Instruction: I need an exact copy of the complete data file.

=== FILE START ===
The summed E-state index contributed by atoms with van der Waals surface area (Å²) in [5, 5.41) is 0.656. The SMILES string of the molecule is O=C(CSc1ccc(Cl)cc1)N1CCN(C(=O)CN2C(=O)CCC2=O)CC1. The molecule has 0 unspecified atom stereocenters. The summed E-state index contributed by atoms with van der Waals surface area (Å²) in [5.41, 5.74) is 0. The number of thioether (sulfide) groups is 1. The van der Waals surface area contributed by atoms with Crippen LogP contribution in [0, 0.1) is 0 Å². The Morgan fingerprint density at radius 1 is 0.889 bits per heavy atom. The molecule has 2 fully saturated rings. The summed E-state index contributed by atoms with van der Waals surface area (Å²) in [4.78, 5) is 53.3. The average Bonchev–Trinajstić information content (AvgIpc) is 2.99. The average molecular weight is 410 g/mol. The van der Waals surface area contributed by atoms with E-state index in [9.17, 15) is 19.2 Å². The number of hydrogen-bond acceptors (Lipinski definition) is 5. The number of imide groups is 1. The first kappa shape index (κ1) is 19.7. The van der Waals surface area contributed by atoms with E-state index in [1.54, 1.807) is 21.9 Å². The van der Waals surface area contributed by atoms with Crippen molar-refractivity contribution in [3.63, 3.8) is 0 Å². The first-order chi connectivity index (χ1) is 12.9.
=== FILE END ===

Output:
The summed E-state index contributed by atoms with van der Waals surface area (Å²) in [5, 5.41) is 0.656. The SMILES string of the molecule is O=C(CSc1ccc(Cl)cc1)N1CCN(C(=O)CN2C(=O)CCC2=O)CC1. The molecule has 0 unspecified atom stereocenters. The summed E-state index contributed by atoms with van der Waals surface area (Å²) in [5.41, 5.74) is 0. The number of thioether (sulfide) groups is 1. The van der Waals surface area contributed by atoms with Crippen LogP contribution in [0, 0.1) is 0 Å². The Morgan fingerprint density at radius 1 is 0.889 bits per heavy atom. The molecule has 2 fully saturated rings. The summed E-state index contributed by atoms with van der Waals surface area (Å²) in [4.78, 5) is 53.3. The average Bonchev–Trinajstić information content (AvgIpc) is 2.99. The average molecular weight is 410 g/mol. The van der Waals surface area contributed by atoms with E-state index in [9.17, 15) is 19.2 Å². The number of hydrogen-bond acceptors (Lipinski definition) is 5. The number of imide groups is 1. The first kappa shape index (κ1) is 19.7. The van der Waals surface area contributed by atoms with E-state index in [1.54, 1.807) is 21.9 Å². The van der Waals surface area contributed by atoms with Crippen molar-refractivity contribution in [3.63, 3.8) is 0 Å². The first-order chi connectivity index (χ1) is 12.9.